What led you to where you are now?
I was born and raised in Muskego, where I got my first job as a bus boy/short order cook at Muskego Lakes Country Club. I wound up going to college for engineering in Madison and I got a part time job cooking at a hotel. I fell in love. The chaos of that kitchen felt like home, and I quickly changed my focus to the culinary arts. After an extended stay in Madison, I moved back to the Milwaukee area to work for Lowlands. After Lowlands, I had the pleasure of working for Levy Restaurants. Levy allowed me to travel and work in a wide variety of large-scale operations. This led to my becoming the executive chef at the Harley-Davidson Museum. Most recently, I had the amazing opportunity to work with some friends I had worked with previously, and I joined F Street Hospitality. I haven’t looked back since.
What was the first dish that you mastered?
The first dish I truly mastered was smoked brisket. I had spent a lot of time on many dishes before, but this was the first dish I attempted in a variety of ways and sampled numerous other restaurant’s offerings in order to get exactly what I wanted. I changed the spice rubs, smoking time and temperature, and tried different varieties of wood chips to create my own recipe that I could truly call my own.
What’s the most-used cookbook in your collection?
Probably Gordon Ramsay’s “Home Cooking.” While I do appreciate Gordon Ramsay very much, my wife has a slight obsession with him. So making any of his dishes is an easy way to make her happy.
Do you have a culinary hero?
I wouldn’t say I have a culinary hero per se, because I’m always finding different influences from new inspirations. But I find myself always being attracted to anything done by David Chang. Everything he puts out, from his restaurants to his shows and social media, has an extra element of “fun” in it. It shows how much passion he has for everything he does in life.
What ingredient makes you cringe, to cook with, to eat or both?
The one single ingredient that still makes me cringe is olives. Of all varieties. I’ve forced myself to eat countless olives in my life, with the intention of forcing an appreciation, but I have not been able to find even the slightest attraction to them. MKE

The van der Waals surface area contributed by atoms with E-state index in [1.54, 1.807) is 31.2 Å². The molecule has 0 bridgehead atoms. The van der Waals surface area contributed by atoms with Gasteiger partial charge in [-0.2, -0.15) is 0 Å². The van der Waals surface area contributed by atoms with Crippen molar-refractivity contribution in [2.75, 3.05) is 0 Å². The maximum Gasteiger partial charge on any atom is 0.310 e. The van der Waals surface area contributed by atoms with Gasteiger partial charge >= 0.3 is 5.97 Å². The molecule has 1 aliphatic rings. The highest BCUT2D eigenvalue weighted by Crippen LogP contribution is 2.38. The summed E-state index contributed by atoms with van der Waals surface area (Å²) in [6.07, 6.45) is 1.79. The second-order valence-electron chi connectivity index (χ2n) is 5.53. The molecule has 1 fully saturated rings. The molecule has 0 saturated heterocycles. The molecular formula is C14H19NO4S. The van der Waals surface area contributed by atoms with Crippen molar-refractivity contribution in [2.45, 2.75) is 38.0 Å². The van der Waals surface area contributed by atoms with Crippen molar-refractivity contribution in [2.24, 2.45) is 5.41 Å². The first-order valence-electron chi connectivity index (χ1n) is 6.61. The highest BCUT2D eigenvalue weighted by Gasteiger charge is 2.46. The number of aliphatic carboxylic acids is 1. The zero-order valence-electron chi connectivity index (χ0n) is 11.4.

Find Bottle House 42 at 1130 N 9th St, Milwaukee, WI 53233, (414) 988-1550,
(Josh Peterson family recipe)
This is my family recipe for Swedish pancakes. My mom would only make it for us a few times a year, often during school breaks or for a holiday. It’s a simple recipe, but it truly is a labor of love. Unless you are a master with your stovetop, you’ll be making these one pancake at a time. It’s worth all of the effort it takes and makes you appreciate all of the labor put into them.
2 tablespoons butter
3 large eggs
1.5 cups whole milk
½ teaspoon vanilla extract
1 cup flour
1 tablespoon sugar
½ teaspoon salt
4 tablespoons butter (for pan)
Melt butter, then let cool slightly. In a bowl, mix together butter, eggs, milk, and vanilla extract. In a separate bowl, sift flour and mix in sugar and salt. Add your bowl of wet ingredients into the bowl of dry ingredients.
Heat a 10” sauté pan on medium heat. Melt a small amount of butter in the pan, add enough of your batter to barely coat the bottom of the pan. Once the pancake starts to hold together and turn brown on the bottom, carefully flip with a rubber spatula. Continue to cook until lightly browned on both sides. Put the pancake on a side plate and repeat until the batter is gone.
Take pancakes, roll loosely, and top with your favorite topping, fresh berries, jam, powdered sugar or syrup.